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LEGENDS 2011. DONNA LIVINGSTON
DONNA LIVINGSTON
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A designer since 1979, Donna Livingston’s career quickly excelled from designing model homes to speaking in Japan about interior design, a fledgling industry there, at the time. She returned with an appreciation for Japan’s aesthetic that still informs her work today.

Livingston’s signature mixing of European, Asian and Contemporary styles has made her one of the top designers in the country. Her projects include dramatic coastal penthouses, luxurious Aspen retreats and traditional Beverly Hills estates. All designs incorporate the DLD standards of creativity, attention to detail and architectural integrity.

Livingston is regularly published in Architectural Digest and has been featured four times in the “AD Top 100 Interior Designers & Architects” listings. She has lectured throughout the world and appeared on HGTV’s “Homes Across America”.

DLIVINGSTONDESIGN.COM

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In an effort to give you a sneak peek into the highly anticipated window displays at LEGENDS OF LA CIENEGA 2011: CELEBRATE ART, we asked the Legends designers to share the inspiring thoughts and aesthetics behind their Legends window in the La Cienega Design Quarter. "The Legends Style Sheet" sponsored by Jean de Merry, presents a series of fun and unconventional interviews with our participating window display designers.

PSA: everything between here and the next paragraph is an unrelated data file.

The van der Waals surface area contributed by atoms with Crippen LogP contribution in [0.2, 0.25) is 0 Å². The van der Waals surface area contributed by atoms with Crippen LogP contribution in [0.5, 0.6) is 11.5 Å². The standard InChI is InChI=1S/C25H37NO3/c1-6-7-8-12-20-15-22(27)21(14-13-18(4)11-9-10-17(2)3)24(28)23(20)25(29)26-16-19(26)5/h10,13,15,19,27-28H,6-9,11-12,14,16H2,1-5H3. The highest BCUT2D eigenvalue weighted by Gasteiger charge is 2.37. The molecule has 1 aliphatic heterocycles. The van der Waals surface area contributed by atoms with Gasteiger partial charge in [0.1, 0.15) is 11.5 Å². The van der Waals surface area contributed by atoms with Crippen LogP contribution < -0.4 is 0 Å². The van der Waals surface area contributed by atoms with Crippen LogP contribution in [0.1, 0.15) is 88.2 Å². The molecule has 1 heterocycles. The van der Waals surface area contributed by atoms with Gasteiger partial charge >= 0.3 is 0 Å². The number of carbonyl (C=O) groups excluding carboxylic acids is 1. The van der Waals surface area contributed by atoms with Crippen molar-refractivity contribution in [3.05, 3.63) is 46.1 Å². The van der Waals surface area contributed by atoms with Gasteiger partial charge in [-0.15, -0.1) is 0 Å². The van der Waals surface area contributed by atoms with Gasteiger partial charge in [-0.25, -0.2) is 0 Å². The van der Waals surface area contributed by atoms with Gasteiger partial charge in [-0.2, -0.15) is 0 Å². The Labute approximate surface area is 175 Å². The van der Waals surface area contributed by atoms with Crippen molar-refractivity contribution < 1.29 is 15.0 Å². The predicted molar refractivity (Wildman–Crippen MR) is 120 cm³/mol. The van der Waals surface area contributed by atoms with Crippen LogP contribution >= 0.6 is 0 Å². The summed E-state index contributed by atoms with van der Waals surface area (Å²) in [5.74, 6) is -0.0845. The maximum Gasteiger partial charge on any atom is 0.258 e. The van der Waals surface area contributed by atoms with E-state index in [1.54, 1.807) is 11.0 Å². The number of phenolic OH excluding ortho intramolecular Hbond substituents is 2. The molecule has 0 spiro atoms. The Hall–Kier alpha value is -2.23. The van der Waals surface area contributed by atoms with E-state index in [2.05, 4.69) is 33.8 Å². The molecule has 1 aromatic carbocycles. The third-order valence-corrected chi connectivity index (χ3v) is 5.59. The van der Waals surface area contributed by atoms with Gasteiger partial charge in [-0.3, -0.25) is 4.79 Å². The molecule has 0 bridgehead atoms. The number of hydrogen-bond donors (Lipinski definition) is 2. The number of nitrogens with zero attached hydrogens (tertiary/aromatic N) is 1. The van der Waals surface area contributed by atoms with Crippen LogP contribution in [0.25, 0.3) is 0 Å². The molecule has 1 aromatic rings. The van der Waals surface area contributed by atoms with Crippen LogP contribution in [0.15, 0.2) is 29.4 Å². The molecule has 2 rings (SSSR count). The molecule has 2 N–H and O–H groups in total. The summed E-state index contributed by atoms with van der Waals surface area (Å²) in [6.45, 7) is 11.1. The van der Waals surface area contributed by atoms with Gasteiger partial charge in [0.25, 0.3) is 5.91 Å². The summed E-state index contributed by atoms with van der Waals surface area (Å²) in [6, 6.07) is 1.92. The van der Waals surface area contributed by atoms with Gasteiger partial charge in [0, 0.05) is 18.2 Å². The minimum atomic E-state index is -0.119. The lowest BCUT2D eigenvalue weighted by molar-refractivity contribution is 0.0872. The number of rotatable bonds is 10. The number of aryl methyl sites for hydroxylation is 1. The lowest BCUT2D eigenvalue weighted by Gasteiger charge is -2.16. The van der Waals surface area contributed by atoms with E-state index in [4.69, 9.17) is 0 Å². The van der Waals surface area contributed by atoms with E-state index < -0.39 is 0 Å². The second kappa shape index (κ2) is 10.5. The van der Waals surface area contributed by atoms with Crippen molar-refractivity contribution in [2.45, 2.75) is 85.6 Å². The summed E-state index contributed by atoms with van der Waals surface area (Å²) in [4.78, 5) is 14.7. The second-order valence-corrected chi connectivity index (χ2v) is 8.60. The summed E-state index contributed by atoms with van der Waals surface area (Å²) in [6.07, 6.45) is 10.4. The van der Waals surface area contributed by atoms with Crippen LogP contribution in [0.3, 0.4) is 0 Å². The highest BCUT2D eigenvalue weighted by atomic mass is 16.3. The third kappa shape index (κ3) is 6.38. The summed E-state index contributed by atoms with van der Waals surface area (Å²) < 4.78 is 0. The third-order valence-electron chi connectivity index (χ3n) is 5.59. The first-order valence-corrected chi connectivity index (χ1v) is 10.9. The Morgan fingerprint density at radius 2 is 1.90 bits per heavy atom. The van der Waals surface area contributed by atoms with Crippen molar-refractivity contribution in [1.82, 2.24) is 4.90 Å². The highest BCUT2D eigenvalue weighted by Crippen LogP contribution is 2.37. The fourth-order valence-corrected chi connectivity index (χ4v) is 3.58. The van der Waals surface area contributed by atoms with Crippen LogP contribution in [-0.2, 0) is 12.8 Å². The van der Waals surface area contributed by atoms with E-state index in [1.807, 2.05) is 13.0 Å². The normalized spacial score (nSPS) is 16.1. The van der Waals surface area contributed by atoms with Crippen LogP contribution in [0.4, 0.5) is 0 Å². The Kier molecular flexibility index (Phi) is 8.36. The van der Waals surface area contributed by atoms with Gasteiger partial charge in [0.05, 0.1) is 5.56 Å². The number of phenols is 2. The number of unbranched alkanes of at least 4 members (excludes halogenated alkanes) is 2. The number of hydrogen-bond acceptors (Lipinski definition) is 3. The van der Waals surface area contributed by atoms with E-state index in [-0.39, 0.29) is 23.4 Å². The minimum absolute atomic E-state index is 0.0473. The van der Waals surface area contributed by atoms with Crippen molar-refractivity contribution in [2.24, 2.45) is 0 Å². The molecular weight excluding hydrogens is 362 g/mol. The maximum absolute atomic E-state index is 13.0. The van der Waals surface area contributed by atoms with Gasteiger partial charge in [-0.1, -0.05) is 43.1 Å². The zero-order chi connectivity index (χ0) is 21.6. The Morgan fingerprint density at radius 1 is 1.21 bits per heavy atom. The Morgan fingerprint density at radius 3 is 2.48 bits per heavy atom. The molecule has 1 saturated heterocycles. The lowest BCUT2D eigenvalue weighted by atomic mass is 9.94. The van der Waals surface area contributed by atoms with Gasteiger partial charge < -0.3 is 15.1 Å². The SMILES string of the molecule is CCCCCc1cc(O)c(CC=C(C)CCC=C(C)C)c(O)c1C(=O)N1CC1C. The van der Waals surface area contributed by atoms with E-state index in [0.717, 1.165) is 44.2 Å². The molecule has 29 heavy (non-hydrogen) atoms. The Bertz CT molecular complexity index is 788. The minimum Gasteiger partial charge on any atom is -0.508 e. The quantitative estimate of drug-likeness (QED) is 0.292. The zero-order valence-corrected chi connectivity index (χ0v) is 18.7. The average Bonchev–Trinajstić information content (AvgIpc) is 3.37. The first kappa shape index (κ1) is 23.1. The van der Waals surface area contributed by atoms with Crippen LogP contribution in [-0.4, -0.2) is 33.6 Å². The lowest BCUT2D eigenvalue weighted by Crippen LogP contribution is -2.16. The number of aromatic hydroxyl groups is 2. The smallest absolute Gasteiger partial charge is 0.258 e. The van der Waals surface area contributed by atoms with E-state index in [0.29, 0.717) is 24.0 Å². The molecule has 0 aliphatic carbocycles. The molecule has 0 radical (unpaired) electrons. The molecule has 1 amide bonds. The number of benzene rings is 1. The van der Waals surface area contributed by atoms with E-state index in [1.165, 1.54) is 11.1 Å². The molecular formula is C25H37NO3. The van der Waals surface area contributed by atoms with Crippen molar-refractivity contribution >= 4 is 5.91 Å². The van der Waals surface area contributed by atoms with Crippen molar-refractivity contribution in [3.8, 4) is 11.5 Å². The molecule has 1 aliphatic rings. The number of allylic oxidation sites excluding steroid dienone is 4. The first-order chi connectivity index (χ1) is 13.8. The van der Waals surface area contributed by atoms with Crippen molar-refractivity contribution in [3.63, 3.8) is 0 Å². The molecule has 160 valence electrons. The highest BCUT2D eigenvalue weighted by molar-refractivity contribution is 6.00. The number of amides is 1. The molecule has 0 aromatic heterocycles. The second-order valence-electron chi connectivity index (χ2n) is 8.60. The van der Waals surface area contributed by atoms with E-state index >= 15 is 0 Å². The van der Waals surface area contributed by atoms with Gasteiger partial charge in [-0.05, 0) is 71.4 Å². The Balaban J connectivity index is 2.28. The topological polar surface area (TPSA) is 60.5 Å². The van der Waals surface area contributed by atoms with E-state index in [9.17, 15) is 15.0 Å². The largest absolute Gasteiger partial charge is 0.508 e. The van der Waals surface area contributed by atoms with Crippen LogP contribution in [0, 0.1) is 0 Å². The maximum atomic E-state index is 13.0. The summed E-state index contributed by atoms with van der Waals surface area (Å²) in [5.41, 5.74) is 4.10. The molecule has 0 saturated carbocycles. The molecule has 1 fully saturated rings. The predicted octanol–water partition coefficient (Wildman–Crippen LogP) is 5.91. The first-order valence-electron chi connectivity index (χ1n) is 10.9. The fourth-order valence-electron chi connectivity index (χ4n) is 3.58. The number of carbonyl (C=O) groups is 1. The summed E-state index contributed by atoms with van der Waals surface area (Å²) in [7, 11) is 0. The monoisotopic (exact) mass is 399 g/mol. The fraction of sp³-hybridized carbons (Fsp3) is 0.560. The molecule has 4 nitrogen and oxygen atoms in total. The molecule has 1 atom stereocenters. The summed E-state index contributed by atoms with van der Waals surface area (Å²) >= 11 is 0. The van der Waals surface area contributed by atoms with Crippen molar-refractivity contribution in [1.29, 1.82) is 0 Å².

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DONNA LIVINGSTON
INSPIRED BY KEES VAN DONGEN
AT GRAY MORELL

Kees van Dongen (1877-1968) was a Dutch [painter and one of the Fauves. He gained a reputation for his sensuous, at times garish, portraits. At age 16 van Dongen frequented the Red Quarter seaport area in Rotterdam, where he drew scenes of sailors and prostitutes. Upon moving to Paris he exhibited in the controversial Salon d’Automne, in a room featuring Matisse amongst others. The bright colors of this group of artists led to them being called Fauves (wild beasts). As a fashionable portraitist his subjects included Arletty, Leopold III of Belgium, Louis Berthou, Sacha Guitry, Anna de Noailles and Maurice Chevalier. With a playful cynicism he remarked of his popularity as a portraitist of high society women “The essential thing is to elongate the women and especially to make them slim. After that it just remains to enlarge their jewels. They are ravished.” “painting is the most beautiful of lies).

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